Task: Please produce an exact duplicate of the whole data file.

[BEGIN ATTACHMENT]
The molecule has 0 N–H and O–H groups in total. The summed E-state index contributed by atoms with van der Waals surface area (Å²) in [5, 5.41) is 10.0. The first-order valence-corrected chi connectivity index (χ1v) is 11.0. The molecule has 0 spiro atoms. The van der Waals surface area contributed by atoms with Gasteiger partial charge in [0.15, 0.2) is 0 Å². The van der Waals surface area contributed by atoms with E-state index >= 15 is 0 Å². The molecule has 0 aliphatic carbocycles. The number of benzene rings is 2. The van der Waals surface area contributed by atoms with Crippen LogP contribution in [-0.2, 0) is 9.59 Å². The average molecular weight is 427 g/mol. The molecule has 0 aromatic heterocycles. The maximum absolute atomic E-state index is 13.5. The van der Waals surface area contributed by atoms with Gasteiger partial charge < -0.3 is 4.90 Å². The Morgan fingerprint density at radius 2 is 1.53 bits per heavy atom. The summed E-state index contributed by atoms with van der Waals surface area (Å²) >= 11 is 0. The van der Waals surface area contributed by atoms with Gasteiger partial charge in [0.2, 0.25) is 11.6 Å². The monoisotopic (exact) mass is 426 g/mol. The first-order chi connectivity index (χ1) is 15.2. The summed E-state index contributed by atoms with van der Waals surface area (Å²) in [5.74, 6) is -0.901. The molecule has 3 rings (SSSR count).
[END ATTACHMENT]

The molecule has 0 N–H and O–H groups in total. The summed E-state index contributed by atoms with van der Waals surface area (Å²) in [5, 5.41) is 10.0. The first-order valence-corrected chi connectivity index (χ1v) is 11.0. The molecule has 0 spiro atoms. The van der Waals surface area contributed by atoms with Gasteiger partial charge in [0.15, 0.2) is 0 Å². The van der Waals surface area contributed by atoms with E-state index >= 15 is 0 Å². The molecule has 0 aliphatic carbocycles. The number of benzene rings is 2. The van der Waals surface area contributed by atoms with Crippen LogP contribution in [-0.2, 0) is 9.59 Å². The average molecular weight is 427 g/mol. The molecule has 0 aromatic heterocycles. The maximum absolute atomic E-state index is 13.5. The van der Waals surface area contributed by atoms with Gasteiger partial charge < -0.3 is 4.90 Å². The Morgan fingerprint density at radius 2 is 1.53 bits per heavy atom. The summed E-state index contributed by atoms with van der Waals surface area (Å²) >= 11 is 0. The van der Waals surface area contributed by atoms with Gasteiger partial charge in [0.2, 0.25) is 11.6 Å². The monoisotopic (exact) mass is 426 g/mol. The first-order chi connectivity index (χ1) is 15.2. The summed E-state index contributed by atoms with van der Waals surface area (Å²) in [5.74, 6) is -0.901. The molecule has 3 rings (SSSR count).